Each semester Brown Arts Institute supports academic courses that otherwise may not happen. By working with faculty in the Arts Departments and beyond, as well as Professors of the Practice, BAI offers a wide range of academic opportunities. Courses can be identified by the ARTS designation in the course catalog.
Interdisciplinary courses taught by faculty and visiting artists.
Interdisciplinary courses taught by faculty and visiting artists.
Combining art making with the close reading of scholarly texts and media objects, this course engages with the categories of ‘reproduction’ and ‘reproductive labor’ as complex and contradictory sites of activist and aesthetic involvement. We explore 20th and early 21st century traditions of feminist, queer and anti-colonial activism and aesthetics for what they teach us about the uneasy status of the ‘social’ and its reproduction as a semi-autonomous realm. How might we represent the realm of reproduction and reproductive labor when it is at once culturally devalued and obscured even as its representatives are idealized (or vilified) in highly classed, raced and gendered terms—as selfless mothers, prostitutes, mammies, 'essential workers,' etc.? Such questions demand a variety of approaches and students may choose to engage the course primarily through written assignments, artistic projects or a combination of both. Taught by Arlen Austen
In this course, we will divide our time equally between studying the works/styles of contemporary performance artists and practicing performance art techniques and various modes of physically engaging in this art form. (Note: Performance art is not to be confused with the term performing arts. This class is not a theater or poetry presentation course, but can be applied to the ways in which both are presented.) This course will focus on the genre of performance art which lies between most other art disciplines and includes raw feelings (not acted emotions), political views and above all else, the embodiment of physical actions as art. Taught by PoP Ayana Evans.
This course challenges artists, practitioners, and scholars to push the hermeneutic limits of archives. The course presents a series of critical essays, case studies, and workshops to support students as they develop theoretical expertise, creative thinking patterns, and practicable skills. Students will develop finding aids that support enhanced accessibility, and analyze systematic research practices that build toward equity. Ultimately they will develop acquisition plans in alignment with the Brown Libraries new acquisition plan.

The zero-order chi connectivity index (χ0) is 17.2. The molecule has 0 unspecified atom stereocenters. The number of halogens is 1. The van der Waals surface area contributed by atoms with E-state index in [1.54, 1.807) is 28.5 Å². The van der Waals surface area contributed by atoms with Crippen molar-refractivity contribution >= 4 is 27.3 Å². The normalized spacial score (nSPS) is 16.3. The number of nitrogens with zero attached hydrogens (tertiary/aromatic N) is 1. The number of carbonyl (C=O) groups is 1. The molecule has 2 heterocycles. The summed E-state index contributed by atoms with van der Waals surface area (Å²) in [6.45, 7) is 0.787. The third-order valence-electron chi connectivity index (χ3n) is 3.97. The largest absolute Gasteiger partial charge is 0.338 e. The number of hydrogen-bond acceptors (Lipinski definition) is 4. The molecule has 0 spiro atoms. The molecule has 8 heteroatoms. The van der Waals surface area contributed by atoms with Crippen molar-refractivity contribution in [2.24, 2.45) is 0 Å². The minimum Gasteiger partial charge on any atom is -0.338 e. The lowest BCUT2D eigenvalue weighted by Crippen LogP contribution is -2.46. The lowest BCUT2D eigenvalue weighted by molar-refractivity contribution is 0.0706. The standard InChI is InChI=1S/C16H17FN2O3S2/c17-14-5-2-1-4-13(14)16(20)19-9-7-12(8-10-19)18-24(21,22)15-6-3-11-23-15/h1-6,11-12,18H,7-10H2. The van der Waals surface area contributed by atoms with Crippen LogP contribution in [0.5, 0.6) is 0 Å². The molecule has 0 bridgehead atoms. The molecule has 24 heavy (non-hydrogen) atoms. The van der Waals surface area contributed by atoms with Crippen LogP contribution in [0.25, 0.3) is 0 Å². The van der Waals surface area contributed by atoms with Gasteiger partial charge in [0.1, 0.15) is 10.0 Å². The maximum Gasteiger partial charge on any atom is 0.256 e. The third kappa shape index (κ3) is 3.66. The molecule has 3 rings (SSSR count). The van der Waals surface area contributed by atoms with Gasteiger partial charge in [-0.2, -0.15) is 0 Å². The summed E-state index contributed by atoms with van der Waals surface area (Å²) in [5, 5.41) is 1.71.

Beginning with an overview of what constitutes an archive, this syllabus attempts to guide learners through the acquisitioning process. It foregrounds the ways that anti-racist activists and artists work in and against archives, exploring how collecting professionals and amateurs alike can use the acquisition process to challenge dominant white supremacist narratives and hierarchies of knowledge in the service of more equitable and just institutional development. Taught by Micah Salkind, Jazzmen Lee-Johnson and Tiffini Bowers.
ARTS 1310 Making the 21st Century Musical
Erin McKeown, BAI Professor of the Practice, Department of Theatre Arts and Performance Studies
Songs are a powerful dramatic storytelling tool - we see them used all the time in media, alongside scripted dialogue and visual elements. In this class we will explore contemporary musicals, in all forms, and we will create songs that tell stories. Together we will investigate how dramatic songs are made, what they can be about, and who are our audiences. We will pay special attention to perspectives that have been left out of past musical storytelling, and we will discover ways that our songs can advocate for justice in the 21st century and beyond. Application required (email [email protected] after Dec 1 for a link to the google application form).